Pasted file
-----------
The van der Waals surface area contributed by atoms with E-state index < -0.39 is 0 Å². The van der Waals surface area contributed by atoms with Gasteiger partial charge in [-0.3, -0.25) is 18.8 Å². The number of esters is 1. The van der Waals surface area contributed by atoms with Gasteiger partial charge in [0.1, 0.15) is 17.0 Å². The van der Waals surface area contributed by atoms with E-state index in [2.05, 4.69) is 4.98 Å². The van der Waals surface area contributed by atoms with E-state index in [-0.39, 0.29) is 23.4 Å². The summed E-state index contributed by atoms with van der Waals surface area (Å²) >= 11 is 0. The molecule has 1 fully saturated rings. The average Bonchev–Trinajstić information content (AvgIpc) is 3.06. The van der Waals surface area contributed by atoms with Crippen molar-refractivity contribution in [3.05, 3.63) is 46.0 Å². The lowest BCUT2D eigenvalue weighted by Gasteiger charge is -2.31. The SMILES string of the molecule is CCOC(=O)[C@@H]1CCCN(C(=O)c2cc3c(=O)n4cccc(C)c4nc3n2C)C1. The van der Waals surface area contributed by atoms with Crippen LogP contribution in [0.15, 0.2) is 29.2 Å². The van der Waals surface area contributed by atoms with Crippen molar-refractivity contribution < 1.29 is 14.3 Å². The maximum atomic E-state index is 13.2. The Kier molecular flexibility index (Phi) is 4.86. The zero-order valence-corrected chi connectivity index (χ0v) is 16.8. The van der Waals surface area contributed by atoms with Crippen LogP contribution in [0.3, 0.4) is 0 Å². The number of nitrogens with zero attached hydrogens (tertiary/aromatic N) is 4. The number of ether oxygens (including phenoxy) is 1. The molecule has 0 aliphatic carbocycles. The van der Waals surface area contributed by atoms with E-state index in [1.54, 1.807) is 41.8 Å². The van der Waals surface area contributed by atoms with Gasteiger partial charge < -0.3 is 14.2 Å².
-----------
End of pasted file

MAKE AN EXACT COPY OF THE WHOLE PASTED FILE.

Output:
The van der Waals surface area contributed by atoms with E-state index < -0.39 is 0 Å². The van der Waals surface area contributed by atoms with Gasteiger partial charge in [-0.3, -0.25) is 18.8 Å². The number of esters is 1. The van der Waals surface area contributed by atoms with Gasteiger partial charge in [0.1, 0.15) is 17.0 Å². The van der Waals surface area contributed by atoms with E-state index in [2.05, 4.69) is 4.98 Å². The van der Waals surface area contributed by atoms with E-state index in [-0.39, 0.29) is 23.4 Å². The summed E-state index contributed by atoms with van der Waals surface area (Å²) >= 11 is 0. The molecule has 1 fully saturated rings. The average Bonchev–Trinajstić information content (AvgIpc) is 3.06. The van der Waals surface area contributed by atoms with Crippen molar-refractivity contribution in [3.05, 3.63) is 46.0 Å². The lowest BCUT2D eigenvalue weighted by Gasteiger charge is -2.31. The SMILES string of the molecule is CCOC(=O)[C@@H]1CCCN(C(=O)c2cc3c(=O)n4cccc(C)c4nc3n2C)C1. The van der Waals surface area contributed by atoms with Crippen LogP contribution in [0.15, 0.2) is 29.2 Å². The van der Waals surface area contributed by atoms with Crippen molar-refractivity contribution < 1.29 is 14.3 Å². The maximum atomic E-state index is 13.2. The Kier molecular flexibility index (Phi) is 4.86. The zero-order valence-corrected chi connectivity index (χ0v) is 16.8. The van der Waals surface area contributed by atoms with Crippen LogP contribution in [0.3, 0.4) is 0 Å². The number of nitrogens with zero attached hydrogens (tertiary/aromatic N) is 4. The number of ether oxygens (including phenoxy) is 1. The molecule has 0 aliphatic carbocycles. The van der Waals surface area contributed by atoms with E-state index in [1.54, 1.807) is 41.8 Å². The van der Waals surface area contributed by atoms with Gasteiger partial charge < -0.3 is 14.2 Å².